Divinity II, the long-awaited official sequel to Divine Divinity, has finally hit the shores of the USA. Here are our initial impressions from the first few hours of gameplay with the PC version.
Near as I can tell, Divinity II feels like a low-budget version of Dragon Age with an active combat system. Within five minutes of booting it up the first time, I knew I was going to enjoy it immensely…despite the slightly dated visuals, there is something undeniably charming about the whole experience. It isn’t quite what I would consider a B-game, but it certainly couldn’t be considered top quality. There are aspects of it that feel purposely unpolished, as if the designers recognized that some rough edges gave it character.
The voice-overs are delectably cheesy, yet at the same time very well done. Conversation choices are entertaining and over the top, while still somehow managing to provide an answer to an NPC’s question. Despite the serious tone of the primary storyline, humor runs rampant in Divinity II…it’s rare that you have a conversation with someone wherein you don’t chuckle at least once, and some of the conversations bring about full on belly laughs. I recall both Divine Divinity and its spin-off Beyond Divinity being funny, but not like this.
Gameplay is overall quite good, although I think the combat system could use a few tweaks. Having more control over the targeting system would be awesome, and at times melee combat can feel like a clickfest; I would have liked to have seen a mouse-based combo system similar to what can be found in The Witcher. Also, getting stuck on the environment seems to be a constant problem in small spaces. Still, despite these small hangups, the combat system manages to be fun, engaging, and challenging. I love the freedom given to you regarding the skill trees; you can put points into any skill as your level permits, allowing you to create a truly unique character. If you want a powerful warrior who can summon creatures to fight alongside him, you can. Likewise, you can have a lock-picking elementalist if you wish. The possibilities are endless, and although I haven’t gotten far in the game yet, a jack-of-all-trades build seems like it could be viable if you find good enough gear.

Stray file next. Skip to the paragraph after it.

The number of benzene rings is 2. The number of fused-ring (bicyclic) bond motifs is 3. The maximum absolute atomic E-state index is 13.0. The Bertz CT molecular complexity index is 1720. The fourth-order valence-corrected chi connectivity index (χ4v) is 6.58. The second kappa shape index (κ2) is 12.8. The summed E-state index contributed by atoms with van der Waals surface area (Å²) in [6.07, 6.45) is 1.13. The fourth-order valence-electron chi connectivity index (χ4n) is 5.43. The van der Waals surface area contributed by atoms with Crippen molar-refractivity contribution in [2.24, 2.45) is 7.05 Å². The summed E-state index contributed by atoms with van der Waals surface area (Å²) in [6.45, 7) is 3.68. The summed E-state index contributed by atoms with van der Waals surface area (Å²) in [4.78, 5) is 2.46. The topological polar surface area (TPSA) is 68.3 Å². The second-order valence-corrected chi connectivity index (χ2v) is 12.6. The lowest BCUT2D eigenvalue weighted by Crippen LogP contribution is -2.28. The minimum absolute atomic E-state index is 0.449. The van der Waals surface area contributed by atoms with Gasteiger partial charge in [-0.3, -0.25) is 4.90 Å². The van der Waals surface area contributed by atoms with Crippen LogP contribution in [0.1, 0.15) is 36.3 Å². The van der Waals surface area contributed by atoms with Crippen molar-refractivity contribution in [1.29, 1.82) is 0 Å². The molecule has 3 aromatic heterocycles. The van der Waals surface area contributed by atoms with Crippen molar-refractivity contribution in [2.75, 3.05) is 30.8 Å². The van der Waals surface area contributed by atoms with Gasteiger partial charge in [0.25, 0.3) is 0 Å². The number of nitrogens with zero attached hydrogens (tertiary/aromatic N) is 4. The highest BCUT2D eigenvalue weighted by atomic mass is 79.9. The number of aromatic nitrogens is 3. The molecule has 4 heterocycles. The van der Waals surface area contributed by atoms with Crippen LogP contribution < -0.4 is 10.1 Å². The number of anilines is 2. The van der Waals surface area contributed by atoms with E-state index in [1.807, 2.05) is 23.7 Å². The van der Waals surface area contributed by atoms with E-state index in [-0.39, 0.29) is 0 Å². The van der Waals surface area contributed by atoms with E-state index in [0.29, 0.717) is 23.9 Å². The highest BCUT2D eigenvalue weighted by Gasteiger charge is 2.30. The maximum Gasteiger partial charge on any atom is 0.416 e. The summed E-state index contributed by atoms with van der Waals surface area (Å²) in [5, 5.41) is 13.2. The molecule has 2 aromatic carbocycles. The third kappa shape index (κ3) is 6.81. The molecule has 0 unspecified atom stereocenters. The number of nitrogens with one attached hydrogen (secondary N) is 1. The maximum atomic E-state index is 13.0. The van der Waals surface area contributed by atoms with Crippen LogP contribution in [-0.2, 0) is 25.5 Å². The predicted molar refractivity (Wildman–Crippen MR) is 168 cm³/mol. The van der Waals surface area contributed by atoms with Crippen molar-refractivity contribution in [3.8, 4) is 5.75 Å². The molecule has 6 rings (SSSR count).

Speaking of gear, the pace of weapon drops seems to be decent so far. Just as my weapon was starting to feel underpowered, I came across a new one that served my needs perfectly. Unfortunately, it doesn’t feel like I’m coming across new armor quick enough (either from drops or vendors), but I am still relatively early in the game, so that may change. The different weapons and armor are certainly the highlight of the visuals…each one looks great, and the current blood-stained cleaver looking thing that I’m using looks like it belongs in a horror movie. Great, great stuff.
Considering the size of this game, I’m not quite ready to do a full-blown review on it. Also considering how many comics I’ve been reading lately and that I’m trying to finish up the first Uncharted, plus my recent refound love for Civilization (manifested this time in Civilization Revolution on the DS), my available playtime for Divinity II is diminishing. Lastly, I’m not sure how far I will get before Mass Effect 2′s impending release, which is sure to dominate my gaming time for 2-4 weeks.
So, to wrap things up: the first few hours spent with Divinity II have been overwhelmingly positive. I was expecting a decent game on par with Divine Divinity and Beyond Divinity, but Larian Studios has really delivered something special here; I can’t wait to spend more time in the land of Rivellion.
Update: I have about 20 hours or so of play time on Ego Draconis, and my initial impressions still apply. Divinity II has a definite b-movie feel and could benefit from some serious combat tweaks (the issues I mentioned above are exacerbated as the game goes on), this is still an awesome game well worthy of your hard earned money.